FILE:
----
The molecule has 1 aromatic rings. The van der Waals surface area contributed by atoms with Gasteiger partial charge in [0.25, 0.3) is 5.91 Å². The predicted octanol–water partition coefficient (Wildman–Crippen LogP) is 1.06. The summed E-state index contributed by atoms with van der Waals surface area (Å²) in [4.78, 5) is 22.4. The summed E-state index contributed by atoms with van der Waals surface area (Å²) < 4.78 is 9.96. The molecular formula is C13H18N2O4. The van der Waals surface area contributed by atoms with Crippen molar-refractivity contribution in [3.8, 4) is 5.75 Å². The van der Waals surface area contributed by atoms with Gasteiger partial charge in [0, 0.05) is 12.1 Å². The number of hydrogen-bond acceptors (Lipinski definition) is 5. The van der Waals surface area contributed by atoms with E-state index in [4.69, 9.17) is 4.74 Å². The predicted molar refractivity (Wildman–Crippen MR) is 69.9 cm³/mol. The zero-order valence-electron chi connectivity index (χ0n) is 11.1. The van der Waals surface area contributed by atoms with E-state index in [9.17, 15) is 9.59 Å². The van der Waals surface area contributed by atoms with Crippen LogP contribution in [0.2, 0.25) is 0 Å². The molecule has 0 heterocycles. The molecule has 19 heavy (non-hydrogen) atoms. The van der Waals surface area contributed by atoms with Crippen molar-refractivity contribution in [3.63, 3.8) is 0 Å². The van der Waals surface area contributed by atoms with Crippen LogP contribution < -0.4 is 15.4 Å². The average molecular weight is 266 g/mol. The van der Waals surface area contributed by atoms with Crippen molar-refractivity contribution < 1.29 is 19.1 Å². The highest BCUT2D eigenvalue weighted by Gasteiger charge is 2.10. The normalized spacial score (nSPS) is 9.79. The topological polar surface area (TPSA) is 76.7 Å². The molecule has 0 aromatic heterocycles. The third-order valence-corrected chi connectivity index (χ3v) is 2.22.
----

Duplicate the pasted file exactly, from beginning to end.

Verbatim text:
The molecule has 1 aromatic rings. The van der Waals surface area contributed by atoms with Gasteiger partial charge in [0.25, 0.3) is 5.91 Å². The predicted octanol–water partition coefficient (Wildman–Crippen LogP) is 1.06. The summed E-state index contributed by atoms with van der Waals surface area (Å²) in [4.78, 5) is 22.4. The summed E-state index contributed by atoms with van der Waals surface area (Å²) < 4.78 is 9.96. The molecular formula is C13H18N2O4. The van der Waals surface area contributed by atoms with Crippen molar-refractivity contribution in [3.8, 4) is 5.75 Å². The van der Waals surface area contributed by atoms with Gasteiger partial charge in [0, 0.05) is 12.1 Å². The number of hydrogen-bond acceptors (Lipinski definition) is 5. The van der Waals surface area contributed by atoms with E-state index in [4.69, 9.17) is 4.74 Å². The predicted molar refractivity (Wildman–Crippen MR) is 69.9 cm³/mol. The zero-order valence-electron chi connectivity index (χ0n) is 11.1. The van der Waals surface area contributed by atoms with E-state index in [9.17, 15) is 9.59 Å². The van der Waals surface area contributed by atoms with Crippen LogP contribution in [0.2, 0.25) is 0 Å². The molecule has 0 heterocycles. The molecule has 19 heavy (non-hydrogen) atoms. The van der Waals surface area contributed by atoms with Crippen molar-refractivity contribution in [3.63, 3.8) is 0 Å². The van der Waals surface area contributed by atoms with Crippen LogP contribution < -0.4 is 15.4 Å². The average molecular weight is 266 g/mol. The van der Waals surface area contributed by atoms with Crippen molar-refractivity contribution < 1.29 is 19.1 Å². The highest BCUT2D eigenvalue weighted by Gasteiger charge is 2.10. The normalized spacial score (nSPS) is 9.79. The topological polar surface area (TPSA) is 76.7 Å². The molecule has 0 aromatic heterocycles. The third-order valence-corrected chi connectivity index (χ3v) is 2.22.